Remains of a military fortress discovered in Al-Beheira


Mon, 10 Jun 2019 - 02:50 GMT

FILE - Part of the discovered remains

FILE - Part of the discovered remains

CAIRO - 10 June 2019: The Egyptian Archaeological Mission working in Abqa'in in the center of Hush Issa, Al-Beheira Governorate was able to trace the remains of two architectural units attached to a military fortress used as stores.

The mission was also able to discover a residential building from the era of King Ramses II during the mission's work in the north-west corner of the military fortress.

For his part, Head of the Egyptian Antiquities Sector Ayman Ashmawy stated that the two discovered units are complete and each is surrounded by the remains of a square-shaped brick wall, separated by a rectangular courtyard consisting of a controller room for silos and another for guards.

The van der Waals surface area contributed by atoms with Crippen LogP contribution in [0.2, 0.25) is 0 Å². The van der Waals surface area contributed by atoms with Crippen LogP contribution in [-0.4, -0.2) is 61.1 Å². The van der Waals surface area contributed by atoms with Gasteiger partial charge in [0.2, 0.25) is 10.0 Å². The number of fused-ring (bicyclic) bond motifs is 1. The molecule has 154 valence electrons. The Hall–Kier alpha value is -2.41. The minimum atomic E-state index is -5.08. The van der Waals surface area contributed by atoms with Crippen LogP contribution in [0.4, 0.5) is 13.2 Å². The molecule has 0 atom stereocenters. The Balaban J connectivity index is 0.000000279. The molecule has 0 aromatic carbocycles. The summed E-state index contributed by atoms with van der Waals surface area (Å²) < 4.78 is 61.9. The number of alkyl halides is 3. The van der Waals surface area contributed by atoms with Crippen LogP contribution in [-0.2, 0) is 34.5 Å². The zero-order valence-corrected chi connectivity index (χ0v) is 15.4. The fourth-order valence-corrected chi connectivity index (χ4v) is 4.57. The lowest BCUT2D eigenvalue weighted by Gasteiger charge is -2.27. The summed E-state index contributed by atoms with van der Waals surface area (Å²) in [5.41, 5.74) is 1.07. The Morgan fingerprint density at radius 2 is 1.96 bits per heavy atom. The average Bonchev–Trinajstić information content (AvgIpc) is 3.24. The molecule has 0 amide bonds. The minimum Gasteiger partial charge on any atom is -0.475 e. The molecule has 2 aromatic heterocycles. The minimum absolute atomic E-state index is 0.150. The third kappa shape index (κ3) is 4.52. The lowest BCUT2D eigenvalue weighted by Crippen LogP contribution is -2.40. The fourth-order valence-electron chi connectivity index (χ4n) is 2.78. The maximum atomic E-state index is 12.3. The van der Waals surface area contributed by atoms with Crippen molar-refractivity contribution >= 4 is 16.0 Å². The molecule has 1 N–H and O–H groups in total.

Ashmawi added that the two discovered units are stores and silos that are round and come in the shape of a beehive.

During the cleaning work, animal and fish bones were found inside, indicating that these silos were also used to store foodstuff.

For her part, Head of the Central Department of Antiquities in the Nile Delta area Nadia Khadr added that a set of pottery kilns was also found which indicates that ancient Egyptian were guided to the idea of roasting grain to cleanse insects and rid them of moisture and the impact of heat, before storing grains in silos. The mission also found a collection of pottery vessels.

Director General of Al-Beheira province antiquities Khaled Abdul Ghani Farhat stated that during previous excavations, the mission revealed the external walls of the castle with its pillars and towers attached to it and the southern gate with the internal and external reinforcement as well as the protective courtyard in front of the gate that was used to deceive enemies with its western entrance.



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